Notice to Financial Institutions: Benefit Exemption from Restraining Notices and Levies to Increase as of April 1, 2021March 31, 2021
Under New York’s Exempt Income Protection Act (“EIPA”), certain funds in deposit accounts are exempt from most restraining notices and levies. One exemption under the EIPA is for the direct deposit or electronic payment of certain statutorily exempt funds (such as social security) into the deposit account, with the amount of the exemption adjusted every three years based on inflation. That amount will increase to $3,000 as of April 1, 2021.
The EIPA took effect in 2009 and, among other things, requires financial institutions to exempt certain funds in deposit accounts from the reach of creditors seeking to restrain or levy on those accounts. There are two exemptions under the EIPA: (1) for a calculated portion of wages; and (2) for the direct deposit or electronic payment of amounts “reasonably identifiable as statutorily exempt” funds during the 45-day period preceding the service of the restraining notice or levy. With respect to this second exemption, if the account had received the direct deposit or electronic payment of exempt funds within the 45-day period, a set amount of the funds in the account cannot be restrained or levied against. The set amount has now been increased from $2,850 to $3,000 as of April 1, 2021. This amount increases every three years based on inflation and will adjust again on April 1, 2024.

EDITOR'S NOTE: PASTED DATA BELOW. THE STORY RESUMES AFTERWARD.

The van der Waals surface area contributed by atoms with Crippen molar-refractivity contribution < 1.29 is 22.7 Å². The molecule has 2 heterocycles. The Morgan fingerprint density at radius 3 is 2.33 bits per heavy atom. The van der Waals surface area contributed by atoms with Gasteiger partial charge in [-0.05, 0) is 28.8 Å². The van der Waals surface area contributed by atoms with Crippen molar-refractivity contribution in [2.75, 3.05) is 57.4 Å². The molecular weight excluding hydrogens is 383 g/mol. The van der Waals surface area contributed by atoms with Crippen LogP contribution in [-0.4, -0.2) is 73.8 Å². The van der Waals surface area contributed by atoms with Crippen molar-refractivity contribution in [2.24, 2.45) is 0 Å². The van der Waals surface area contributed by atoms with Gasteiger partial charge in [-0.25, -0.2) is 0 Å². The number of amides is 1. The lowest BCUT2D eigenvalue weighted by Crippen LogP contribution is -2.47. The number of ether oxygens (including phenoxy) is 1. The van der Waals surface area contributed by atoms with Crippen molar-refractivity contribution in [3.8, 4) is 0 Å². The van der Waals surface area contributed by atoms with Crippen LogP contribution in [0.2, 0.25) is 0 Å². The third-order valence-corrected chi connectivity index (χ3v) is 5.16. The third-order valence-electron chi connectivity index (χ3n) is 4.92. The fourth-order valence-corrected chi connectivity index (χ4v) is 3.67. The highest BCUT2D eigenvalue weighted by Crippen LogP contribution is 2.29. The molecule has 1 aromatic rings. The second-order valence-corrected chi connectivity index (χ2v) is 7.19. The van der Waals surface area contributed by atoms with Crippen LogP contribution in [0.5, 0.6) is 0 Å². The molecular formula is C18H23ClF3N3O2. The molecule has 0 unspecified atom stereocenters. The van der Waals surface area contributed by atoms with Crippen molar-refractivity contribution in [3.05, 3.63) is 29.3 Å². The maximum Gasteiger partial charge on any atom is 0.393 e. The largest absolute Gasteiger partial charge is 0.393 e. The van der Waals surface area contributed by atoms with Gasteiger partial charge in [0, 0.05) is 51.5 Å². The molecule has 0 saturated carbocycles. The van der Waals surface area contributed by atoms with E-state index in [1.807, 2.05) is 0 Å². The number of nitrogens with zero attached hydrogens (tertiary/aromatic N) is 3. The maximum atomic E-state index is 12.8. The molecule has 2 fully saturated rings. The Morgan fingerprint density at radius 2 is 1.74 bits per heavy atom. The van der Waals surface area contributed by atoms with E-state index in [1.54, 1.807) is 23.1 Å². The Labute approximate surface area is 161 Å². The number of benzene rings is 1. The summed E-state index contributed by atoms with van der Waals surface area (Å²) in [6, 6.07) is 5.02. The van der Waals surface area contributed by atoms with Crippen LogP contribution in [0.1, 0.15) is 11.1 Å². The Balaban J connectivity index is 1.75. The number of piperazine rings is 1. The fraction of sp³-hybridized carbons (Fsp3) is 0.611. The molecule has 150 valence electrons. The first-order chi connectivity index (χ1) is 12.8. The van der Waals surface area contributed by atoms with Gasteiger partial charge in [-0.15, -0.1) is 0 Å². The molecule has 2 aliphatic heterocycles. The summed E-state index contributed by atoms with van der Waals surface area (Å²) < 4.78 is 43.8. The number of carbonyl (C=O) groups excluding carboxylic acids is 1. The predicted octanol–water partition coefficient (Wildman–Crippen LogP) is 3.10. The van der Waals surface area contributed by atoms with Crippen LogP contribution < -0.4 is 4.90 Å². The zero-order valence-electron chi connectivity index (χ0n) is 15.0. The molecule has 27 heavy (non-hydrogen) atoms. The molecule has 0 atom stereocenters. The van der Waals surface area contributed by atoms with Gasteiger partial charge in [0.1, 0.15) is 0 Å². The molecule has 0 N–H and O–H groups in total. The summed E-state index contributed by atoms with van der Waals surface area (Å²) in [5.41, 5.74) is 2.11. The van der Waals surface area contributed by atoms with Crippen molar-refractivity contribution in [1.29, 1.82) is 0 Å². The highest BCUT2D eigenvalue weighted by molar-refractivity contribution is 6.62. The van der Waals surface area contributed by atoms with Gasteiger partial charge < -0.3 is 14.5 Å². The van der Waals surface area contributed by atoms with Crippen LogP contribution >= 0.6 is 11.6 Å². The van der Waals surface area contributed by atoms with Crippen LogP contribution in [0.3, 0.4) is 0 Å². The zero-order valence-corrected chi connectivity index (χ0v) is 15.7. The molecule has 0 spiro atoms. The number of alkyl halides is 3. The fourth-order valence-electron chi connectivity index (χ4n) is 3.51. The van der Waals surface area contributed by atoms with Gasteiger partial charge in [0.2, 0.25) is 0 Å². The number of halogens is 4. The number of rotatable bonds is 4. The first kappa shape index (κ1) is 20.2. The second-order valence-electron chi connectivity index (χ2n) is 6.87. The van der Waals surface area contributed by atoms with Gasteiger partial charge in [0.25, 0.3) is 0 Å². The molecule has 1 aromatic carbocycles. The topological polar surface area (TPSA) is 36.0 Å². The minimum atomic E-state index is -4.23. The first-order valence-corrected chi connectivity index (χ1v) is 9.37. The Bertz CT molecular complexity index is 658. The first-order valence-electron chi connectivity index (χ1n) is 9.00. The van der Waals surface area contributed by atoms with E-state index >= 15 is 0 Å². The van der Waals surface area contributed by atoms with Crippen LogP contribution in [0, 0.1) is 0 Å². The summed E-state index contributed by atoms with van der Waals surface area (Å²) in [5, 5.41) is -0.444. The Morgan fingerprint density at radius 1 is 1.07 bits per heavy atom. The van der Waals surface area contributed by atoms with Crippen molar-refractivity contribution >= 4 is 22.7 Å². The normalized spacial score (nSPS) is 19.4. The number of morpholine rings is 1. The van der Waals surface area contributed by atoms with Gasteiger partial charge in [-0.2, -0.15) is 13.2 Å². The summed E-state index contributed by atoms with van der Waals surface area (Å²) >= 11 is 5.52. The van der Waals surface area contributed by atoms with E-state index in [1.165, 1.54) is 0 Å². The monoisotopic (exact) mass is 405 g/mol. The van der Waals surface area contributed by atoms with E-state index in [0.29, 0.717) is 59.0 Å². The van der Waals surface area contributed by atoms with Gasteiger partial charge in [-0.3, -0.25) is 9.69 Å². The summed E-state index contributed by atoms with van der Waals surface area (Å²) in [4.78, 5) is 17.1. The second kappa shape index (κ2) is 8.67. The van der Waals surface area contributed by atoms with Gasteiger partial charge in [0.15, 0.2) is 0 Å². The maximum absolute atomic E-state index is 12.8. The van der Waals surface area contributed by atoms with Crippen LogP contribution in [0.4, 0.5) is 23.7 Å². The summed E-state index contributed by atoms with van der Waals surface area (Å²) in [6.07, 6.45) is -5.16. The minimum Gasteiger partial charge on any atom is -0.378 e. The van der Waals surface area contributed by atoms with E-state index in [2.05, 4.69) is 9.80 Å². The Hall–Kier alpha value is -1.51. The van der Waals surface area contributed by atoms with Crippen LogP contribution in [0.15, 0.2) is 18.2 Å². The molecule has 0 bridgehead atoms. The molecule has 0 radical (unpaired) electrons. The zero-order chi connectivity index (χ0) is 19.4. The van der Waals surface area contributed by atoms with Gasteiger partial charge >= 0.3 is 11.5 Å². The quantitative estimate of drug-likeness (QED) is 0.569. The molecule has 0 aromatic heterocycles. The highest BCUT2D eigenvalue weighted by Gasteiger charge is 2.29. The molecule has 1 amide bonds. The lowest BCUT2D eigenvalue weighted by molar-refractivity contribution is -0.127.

The New York State Department of Financial Services (“DFS”), in posting the new exemption amount on its website, has stated that “[t]his amount is effective April 1, 2021 and shall not apply to cases commenced before April 1, 2021.” It is not clear what DFS means by “cases,” but it would seem reasonable for financial institutions to start applying the new benefit amount for restraining notices and levies received on and after April 1, 2021.
Please note that the separate wage exemption under the EIPA, which is tied to the minimum wage, will often result in a higher exemption amount for depositors than the $3,000 benefit exemption. Details on how to calculate the amount of a wage exemption is available here. In addition, federal regulations provide an exemption for federal benefit payments that may also result in a higher exemption amount than under New York law.
Please note that this advisory is a general overview of the application of the EIPA and is not intended as legal advice. The requirements of the EIPA are very detailed and must be reviewed in their totality and in connection with federal rules protecting certain funds from garnishment.
If you have any questions regarding the EIPA or the exemption of depositor funds from restraint or levy, or are interested in employee training on this subject, please feel free to contact Joseph D. Simon at (516) 357-3710 or via email at firstname.lastname@example.org, Kevin Patterson at (516) 296-9196 or via email at email@example.com, Elizabeth A. Murphy at (516) 296-9154, or via email at firstname.lastname@example.org, or Mandy Xu at (516) 357-3850 or via email at email@example.com.